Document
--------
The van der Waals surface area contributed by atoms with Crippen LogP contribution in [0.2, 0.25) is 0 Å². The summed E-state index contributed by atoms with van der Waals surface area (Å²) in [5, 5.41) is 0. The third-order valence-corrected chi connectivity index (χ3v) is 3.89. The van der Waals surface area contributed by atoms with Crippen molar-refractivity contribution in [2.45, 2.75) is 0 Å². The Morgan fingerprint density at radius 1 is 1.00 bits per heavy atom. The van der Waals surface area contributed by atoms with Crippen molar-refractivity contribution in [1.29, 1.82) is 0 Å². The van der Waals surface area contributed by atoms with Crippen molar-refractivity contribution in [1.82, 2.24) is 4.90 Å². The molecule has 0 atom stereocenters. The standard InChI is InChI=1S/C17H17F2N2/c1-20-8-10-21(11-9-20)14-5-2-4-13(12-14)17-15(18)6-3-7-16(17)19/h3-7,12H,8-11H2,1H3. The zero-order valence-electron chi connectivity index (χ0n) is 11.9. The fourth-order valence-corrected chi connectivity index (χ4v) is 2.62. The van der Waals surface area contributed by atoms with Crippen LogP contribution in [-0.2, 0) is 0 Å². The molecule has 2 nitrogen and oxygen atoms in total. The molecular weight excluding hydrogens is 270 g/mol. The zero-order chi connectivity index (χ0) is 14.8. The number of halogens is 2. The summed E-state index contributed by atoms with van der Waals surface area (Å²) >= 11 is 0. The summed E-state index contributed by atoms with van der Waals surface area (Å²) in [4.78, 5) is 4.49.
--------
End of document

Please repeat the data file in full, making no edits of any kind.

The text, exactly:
The van der Waals surface area contributed by atoms with Crippen LogP contribution in [0.2, 0.25) is 0 Å². The summed E-state index contributed by atoms with van der Waals surface area (Å²) in [5, 5.41) is 0. The third-order valence-corrected chi connectivity index (χ3v) is 3.89. The van der Waals surface area contributed by atoms with Crippen molar-refractivity contribution in [2.45, 2.75) is 0 Å². The Morgan fingerprint density at radius 1 is 1.00 bits per heavy atom. The van der Waals surface area contributed by atoms with Crippen molar-refractivity contribution in [1.29, 1.82) is 0 Å². The van der Waals surface area contributed by atoms with Crippen molar-refractivity contribution in [1.82, 2.24) is 4.90 Å². The molecule has 0 atom stereocenters. The standard InChI is InChI=1S/C17H17F2N2/c1-20-8-10-21(11-9-20)14-5-2-4-13(12-14)17-15(18)6-3-7-16(17)19/h3-7,12H,8-11H2,1H3. The zero-order valence-electron chi connectivity index (χ0n) is 11.9. The fourth-order valence-corrected chi connectivity index (χ4v) is 2.62. The van der Waals surface area contributed by atoms with Crippen LogP contribution in [-0.2, 0) is 0 Å². The molecule has 2 nitrogen and oxygen atoms in total. The molecular weight excluding hydrogens is 270 g/mol. The zero-order chi connectivity index (χ0) is 14.8. The number of halogens is 2. The summed E-state index contributed by atoms with van der Waals surface area (Å²) >= 11 is 0. The summed E-state index contributed by atoms with van der Waals surface area (Å²) in [4.78, 5) is 4.49.